Friday, September 11, 2009


1. Conscious of the Duties of Her Sex.—A woman conscious of the duties of her sex, one who unflinchingly discharges the duties allotted to her by nature, would no doubt make a good wife.

2. Good Wives and Mothers.—The good wives and mothers are the women who believe in the sisterhood of women as well as in the brotherhood of men. The highest exponent of this type seeks to make her home something more than an abode where children are fed, clothed and taught the catechism. The State has taken her children into politics by making their education a function of politicians. The good wife and homemaker says to her children, "Where thou goest, I will go." She puts off her own inclinations to ease and selfishness. She studies the men who propose to educate her children; she exhorts mothers to sit beside fathers on the school-board; she will even herself accept such thankless office in the interests of the helpless youth of the schools who need a mother's as well as a father's and a teacher's care in this field of politics.

3. A Busy Woman.—As to whether a busy woman, is, a woman who labors for mankind in the world outside her home,—whether such an one can also be a good housekeeper, and care for her children, and make a real "Home, Sweet Home!" with all the comforts by way of variation, why! I am ready, as the result of years practical experience as a busy woman, to assert that women of affairs can also be women of true domestic tastes and habits.

4. Brainy Enough.—What kind of women make the best wives? The woman who is brainy enough to be a companion, wise enough to be a counsellor, skilled enough in the domestic virtues to be a good housekeeper, and loving enough to guide in true paths the children with whom the home may be blessed.

5. Found the Right Husband.—The best wife is the woman who has found the right husband, a husband who understands her. A man will have the best wife when he rates that wife as queen among women. Of all women she should always be to him the dearest. This sort of man will not only praise the dishes made by his wife, but will actually eat them.

6. Bank Account.—He will allow his life-companion a bank account, and will exact no itemized bill at the end of the month. Above all, he will pay the Easter bonnet bill without a word, never bring a friend to dinner without first telephoning home,—short, he will comprehend that the woman who makes the best wife is the woman whom, by his indulgence of her ways and whims, he makes the best wife. So after all, good husbands have the most to do with making good wives.

7. Best Home Maker.—A woman to be the best home maker needs to be devoid of intensive "nerves." She must be neat and systematic, but not too neat, lest she destroy the comfort she endeavors to create. She must be distinctly amiable, while firm. She should have no "career," or desire for a career, if she would fill to perfection the home sphere. She must be affectionate, sympathetic and patient, and fully appreciative of the worth and dignity of her sphere.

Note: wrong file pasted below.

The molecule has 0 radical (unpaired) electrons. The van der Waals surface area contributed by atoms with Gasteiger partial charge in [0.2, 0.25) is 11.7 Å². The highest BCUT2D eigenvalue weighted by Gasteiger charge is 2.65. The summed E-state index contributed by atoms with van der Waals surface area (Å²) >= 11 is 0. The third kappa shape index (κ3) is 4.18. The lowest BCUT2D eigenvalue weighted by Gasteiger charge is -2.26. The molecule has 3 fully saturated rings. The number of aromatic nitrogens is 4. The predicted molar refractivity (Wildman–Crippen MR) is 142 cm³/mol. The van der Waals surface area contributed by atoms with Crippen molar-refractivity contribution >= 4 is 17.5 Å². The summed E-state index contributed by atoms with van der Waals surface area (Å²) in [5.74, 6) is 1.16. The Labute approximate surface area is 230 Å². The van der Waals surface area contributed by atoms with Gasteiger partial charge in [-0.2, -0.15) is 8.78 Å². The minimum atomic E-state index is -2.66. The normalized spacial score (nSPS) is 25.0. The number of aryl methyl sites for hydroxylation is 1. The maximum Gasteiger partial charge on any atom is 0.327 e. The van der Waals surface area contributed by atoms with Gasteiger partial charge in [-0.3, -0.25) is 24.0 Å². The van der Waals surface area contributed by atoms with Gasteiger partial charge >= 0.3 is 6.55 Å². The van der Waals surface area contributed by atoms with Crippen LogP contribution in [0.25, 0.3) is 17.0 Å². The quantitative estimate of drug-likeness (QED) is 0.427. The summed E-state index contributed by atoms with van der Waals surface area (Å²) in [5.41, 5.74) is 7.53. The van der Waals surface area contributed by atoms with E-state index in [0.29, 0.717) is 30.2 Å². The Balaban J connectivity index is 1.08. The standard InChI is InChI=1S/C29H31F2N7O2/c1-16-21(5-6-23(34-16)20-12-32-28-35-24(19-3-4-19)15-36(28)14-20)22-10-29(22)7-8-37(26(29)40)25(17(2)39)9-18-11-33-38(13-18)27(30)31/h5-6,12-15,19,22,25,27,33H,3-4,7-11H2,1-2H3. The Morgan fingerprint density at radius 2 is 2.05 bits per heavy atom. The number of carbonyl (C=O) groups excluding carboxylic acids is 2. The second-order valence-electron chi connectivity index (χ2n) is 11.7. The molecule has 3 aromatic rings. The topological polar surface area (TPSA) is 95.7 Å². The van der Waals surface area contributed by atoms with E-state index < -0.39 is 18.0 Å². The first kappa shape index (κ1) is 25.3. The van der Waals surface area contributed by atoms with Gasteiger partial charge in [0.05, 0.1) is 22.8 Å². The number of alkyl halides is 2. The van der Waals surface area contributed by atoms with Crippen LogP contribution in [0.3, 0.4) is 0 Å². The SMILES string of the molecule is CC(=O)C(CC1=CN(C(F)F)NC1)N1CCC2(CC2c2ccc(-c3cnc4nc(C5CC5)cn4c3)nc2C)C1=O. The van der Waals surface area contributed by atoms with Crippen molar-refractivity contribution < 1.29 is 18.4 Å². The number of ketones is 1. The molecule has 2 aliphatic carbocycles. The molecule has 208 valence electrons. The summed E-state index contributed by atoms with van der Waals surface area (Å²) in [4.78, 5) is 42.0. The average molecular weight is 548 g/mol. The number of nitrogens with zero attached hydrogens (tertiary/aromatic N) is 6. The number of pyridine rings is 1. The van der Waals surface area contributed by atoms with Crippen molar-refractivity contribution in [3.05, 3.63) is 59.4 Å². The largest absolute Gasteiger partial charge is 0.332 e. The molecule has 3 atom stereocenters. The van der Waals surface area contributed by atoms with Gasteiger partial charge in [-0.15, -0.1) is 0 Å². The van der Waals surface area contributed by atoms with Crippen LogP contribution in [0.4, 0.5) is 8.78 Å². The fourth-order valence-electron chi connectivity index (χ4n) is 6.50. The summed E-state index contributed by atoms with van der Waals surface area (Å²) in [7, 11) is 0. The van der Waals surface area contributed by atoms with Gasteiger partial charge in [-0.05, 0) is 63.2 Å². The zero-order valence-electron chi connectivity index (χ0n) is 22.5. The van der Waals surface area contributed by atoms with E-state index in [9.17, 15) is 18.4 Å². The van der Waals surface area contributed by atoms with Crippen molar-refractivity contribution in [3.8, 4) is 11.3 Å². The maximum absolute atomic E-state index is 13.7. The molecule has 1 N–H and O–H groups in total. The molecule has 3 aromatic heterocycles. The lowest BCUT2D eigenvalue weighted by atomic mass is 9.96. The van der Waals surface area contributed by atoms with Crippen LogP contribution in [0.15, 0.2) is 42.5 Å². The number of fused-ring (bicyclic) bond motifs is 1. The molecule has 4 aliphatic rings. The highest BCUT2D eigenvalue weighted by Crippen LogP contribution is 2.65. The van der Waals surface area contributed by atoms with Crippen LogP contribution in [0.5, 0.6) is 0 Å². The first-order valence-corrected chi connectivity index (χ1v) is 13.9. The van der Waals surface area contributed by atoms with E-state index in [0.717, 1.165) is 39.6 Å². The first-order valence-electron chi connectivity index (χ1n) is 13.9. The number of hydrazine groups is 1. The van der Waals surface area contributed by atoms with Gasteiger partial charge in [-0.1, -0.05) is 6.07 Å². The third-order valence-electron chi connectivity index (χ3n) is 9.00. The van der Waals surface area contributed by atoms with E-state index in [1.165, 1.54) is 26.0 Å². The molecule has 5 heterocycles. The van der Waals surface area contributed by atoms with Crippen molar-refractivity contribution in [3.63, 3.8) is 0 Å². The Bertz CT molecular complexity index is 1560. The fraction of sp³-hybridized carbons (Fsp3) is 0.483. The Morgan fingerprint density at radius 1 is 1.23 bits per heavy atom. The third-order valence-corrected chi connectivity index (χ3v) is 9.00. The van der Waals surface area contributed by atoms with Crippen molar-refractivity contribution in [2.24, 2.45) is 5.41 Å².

8. Know Nothing Whatsoever About Cooking or Sewing or Housekeeping.—I am inclined to make my answer to this question somewhat concise, after the manner of a text without the sermon. Like this: To be the "best wife" depends upon three things: first, an abiding faith with God; second, duty lovingly discharged as daughter, wife and mother; third, self-improvement, mentally, physically, spiritually. With this as a text and as a glittering generality, let me touch upon one or two practical essentials. In the course of every week it is my privilege to meet hundreds of young women,—prospective wives. I am astonished to find that many of these know nothing whatsoever about cooking or sewing or housekeeping. Now, if a woman cannot broil a beefsteak, nor boil the coffee when it is necessary, if she cannot mend the linen, nor patch a coat, if she cannot make a bed, order the dinner, create a lamp-shade, ventilate the house, nor do anything practical in the way of making home actually a home, how can she expect to make even a good wife, not to speak of a better or best wife? I need not continue this sermon. Wise girls will understand.

9. The Best Keeper of Home.—As to who is the best keeper of this transition home, memory pictures to me a woman grown white under the old slavery, still bound by it, in that little-out-of-the-way Kansas town, but never so bound that she could not put aside household tasks, at any time, for social intercourse, for religious conversation, for correspondence, for reading, and, above all, for making everyone who came near her feel that her home was the expression of herself, a place for rest, study, and the cultivation of affection. She did not exist for her walls, her carpets, her furniture; they existed for her and all who came to her She considered herself the equal of all; and everyone else thought her the superior of all.